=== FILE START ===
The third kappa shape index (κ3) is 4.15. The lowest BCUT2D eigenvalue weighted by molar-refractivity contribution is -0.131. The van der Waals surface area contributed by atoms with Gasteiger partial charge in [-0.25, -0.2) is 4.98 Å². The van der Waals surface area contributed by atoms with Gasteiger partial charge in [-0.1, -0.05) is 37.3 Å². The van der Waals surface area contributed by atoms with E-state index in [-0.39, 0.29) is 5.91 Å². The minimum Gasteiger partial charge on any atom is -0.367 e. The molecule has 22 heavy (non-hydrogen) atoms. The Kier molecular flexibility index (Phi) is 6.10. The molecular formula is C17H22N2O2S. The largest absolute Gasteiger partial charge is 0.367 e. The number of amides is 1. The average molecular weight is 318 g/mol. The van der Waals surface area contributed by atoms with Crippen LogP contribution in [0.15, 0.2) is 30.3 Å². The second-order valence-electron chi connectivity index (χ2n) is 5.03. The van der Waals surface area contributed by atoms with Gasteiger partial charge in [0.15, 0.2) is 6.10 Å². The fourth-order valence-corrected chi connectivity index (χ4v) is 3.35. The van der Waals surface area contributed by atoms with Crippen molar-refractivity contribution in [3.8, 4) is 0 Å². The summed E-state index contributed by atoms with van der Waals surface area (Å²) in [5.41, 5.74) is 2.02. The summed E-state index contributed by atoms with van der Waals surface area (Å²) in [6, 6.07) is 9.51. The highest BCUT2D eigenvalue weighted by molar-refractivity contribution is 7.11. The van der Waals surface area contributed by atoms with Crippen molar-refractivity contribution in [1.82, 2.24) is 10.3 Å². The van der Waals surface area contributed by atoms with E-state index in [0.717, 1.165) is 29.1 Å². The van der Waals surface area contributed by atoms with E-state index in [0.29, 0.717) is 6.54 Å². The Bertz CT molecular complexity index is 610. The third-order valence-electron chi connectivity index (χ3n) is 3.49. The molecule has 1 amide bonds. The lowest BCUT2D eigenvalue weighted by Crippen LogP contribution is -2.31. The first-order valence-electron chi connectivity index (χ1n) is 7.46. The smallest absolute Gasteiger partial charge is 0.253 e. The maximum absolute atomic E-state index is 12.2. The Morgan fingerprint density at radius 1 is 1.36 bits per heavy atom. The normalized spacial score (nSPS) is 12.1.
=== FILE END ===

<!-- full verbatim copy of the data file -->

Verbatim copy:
The third kappa shape index (κ3) is 4.15. The lowest BCUT2D eigenvalue weighted by molar-refractivity contribution is -0.131. The van der Waals surface area contributed by atoms with Gasteiger partial charge in [-0.25, -0.2) is 4.98 Å². The van der Waals surface area contributed by atoms with Gasteiger partial charge in [-0.1, -0.05) is 37.3 Å². The van der Waals surface area contributed by atoms with E-state index in [-0.39, 0.29) is 5.91 Å². The minimum Gasteiger partial charge on any atom is -0.367 e. The molecule has 22 heavy (non-hydrogen) atoms. The Kier molecular flexibility index (Phi) is 6.10. The molecular formula is C17H22N2O2S. The largest absolute Gasteiger partial charge is 0.367 e. The number of amides is 1. The average molecular weight is 318 g/mol. The van der Waals surface area contributed by atoms with Crippen LogP contribution in [0.15, 0.2) is 30.3 Å². The second-order valence-electron chi connectivity index (χ2n) is 5.03. The van der Waals surface area contributed by atoms with Gasteiger partial charge in [0.15, 0.2) is 6.10 Å². The fourth-order valence-corrected chi connectivity index (χ4v) is 3.35. The van der Waals surface area contributed by atoms with Crippen molar-refractivity contribution in [3.8, 4) is 0 Å². The summed E-state index contributed by atoms with van der Waals surface area (Å²) in [5.41, 5.74) is 2.02. The summed E-state index contributed by atoms with van der Waals surface area (Å²) in [6, 6.07) is 9.51. The highest BCUT2D eigenvalue weighted by molar-refractivity contribution is 7.11. The van der Waals surface area contributed by atoms with Crippen molar-refractivity contribution in [1.82, 2.24) is 10.3 Å². The van der Waals surface area contributed by atoms with E-state index in [0.717, 1.165) is 29.1 Å². The van der Waals surface area contributed by atoms with E-state index in [0.29, 0.717) is 6.54 Å². The Bertz CT molecular complexity index is 610. The third-order valence-electron chi connectivity index (χ3n) is 3.49. The molecule has 1 amide bonds. The lowest BCUT2D eigenvalue weighted by Crippen LogP contribution is -2.31. The first-order valence-electron chi connectivity index (χ1n) is 7.46. The smallest absolute Gasteiger partial charge is 0.253 e. The maximum absolute atomic E-state index is 12.2. The Morgan fingerprint density at radius 1 is 1.36 bits per heavy atom. The normalized spacial score (nSPS) is 12.1.